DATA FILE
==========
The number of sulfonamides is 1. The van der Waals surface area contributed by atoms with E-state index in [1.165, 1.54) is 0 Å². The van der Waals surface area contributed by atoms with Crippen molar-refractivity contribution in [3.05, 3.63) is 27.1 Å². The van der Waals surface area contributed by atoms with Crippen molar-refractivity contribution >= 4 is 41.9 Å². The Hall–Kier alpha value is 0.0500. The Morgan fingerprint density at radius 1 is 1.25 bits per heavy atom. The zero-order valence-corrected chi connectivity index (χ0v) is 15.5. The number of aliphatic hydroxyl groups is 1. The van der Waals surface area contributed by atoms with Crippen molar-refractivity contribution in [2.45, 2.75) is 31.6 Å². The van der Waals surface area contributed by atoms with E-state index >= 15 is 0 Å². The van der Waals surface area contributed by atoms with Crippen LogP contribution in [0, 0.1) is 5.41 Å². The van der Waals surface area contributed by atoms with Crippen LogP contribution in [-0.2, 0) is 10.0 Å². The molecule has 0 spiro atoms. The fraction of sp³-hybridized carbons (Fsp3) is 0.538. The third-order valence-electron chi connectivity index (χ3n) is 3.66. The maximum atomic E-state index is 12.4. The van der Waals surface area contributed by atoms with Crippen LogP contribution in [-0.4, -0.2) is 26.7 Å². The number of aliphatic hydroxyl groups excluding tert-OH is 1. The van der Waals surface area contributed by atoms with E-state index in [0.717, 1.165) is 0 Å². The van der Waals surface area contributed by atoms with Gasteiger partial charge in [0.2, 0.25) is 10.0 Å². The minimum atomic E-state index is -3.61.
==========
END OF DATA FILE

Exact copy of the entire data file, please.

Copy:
The number of sulfonamides is 1. The van der Waals surface area contributed by atoms with E-state index in [1.165, 1.54) is 0 Å². The van der Waals surface area contributed by atoms with Crippen molar-refractivity contribution in [3.05, 3.63) is 27.1 Å². The van der Waals surface area contributed by atoms with Crippen molar-refractivity contribution >= 4 is 41.9 Å². The Hall–Kier alpha value is 0.0500. The Morgan fingerprint density at radius 1 is 1.25 bits per heavy atom. The zero-order valence-corrected chi connectivity index (χ0v) is 15.5. The number of aliphatic hydroxyl groups is 1. The van der Waals surface area contributed by atoms with Crippen molar-refractivity contribution in [2.45, 2.75) is 31.6 Å². The van der Waals surface area contributed by atoms with E-state index >= 15 is 0 Å². The van der Waals surface area contributed by atoms with Crippen LogP contribution in [0, 0.1) is 5.41 Å². The van der Waals surface area contributed by atoms with Crippen LogP contribution in [-0.2, 0) is 10.0 Å². The molecule has 0 spiro atoms. The fraction of sp³-hybridized carbons (Fsp3) is 0.538. The third-order valence-electron chi connectivity index (χ3n) is 3.66. The maximum atomic E-state index is 12.4. The van der Waals surface area contributed by atoms with Crippen LogP contribution in [-0.4, -0.2) is 26.7 Å². The number of aliphatic hydroxyl groups excluding tert-OH is 1. The van der Waals surface area contributed by atoms with E-state index in [0.717, 1.165) is 0 Å². The van der Waals surface area contributed by atoms with Gasteiger partial charge in [0.2, 0.25) is 10.0 Å². The minimum atomic E-state index is -3.61.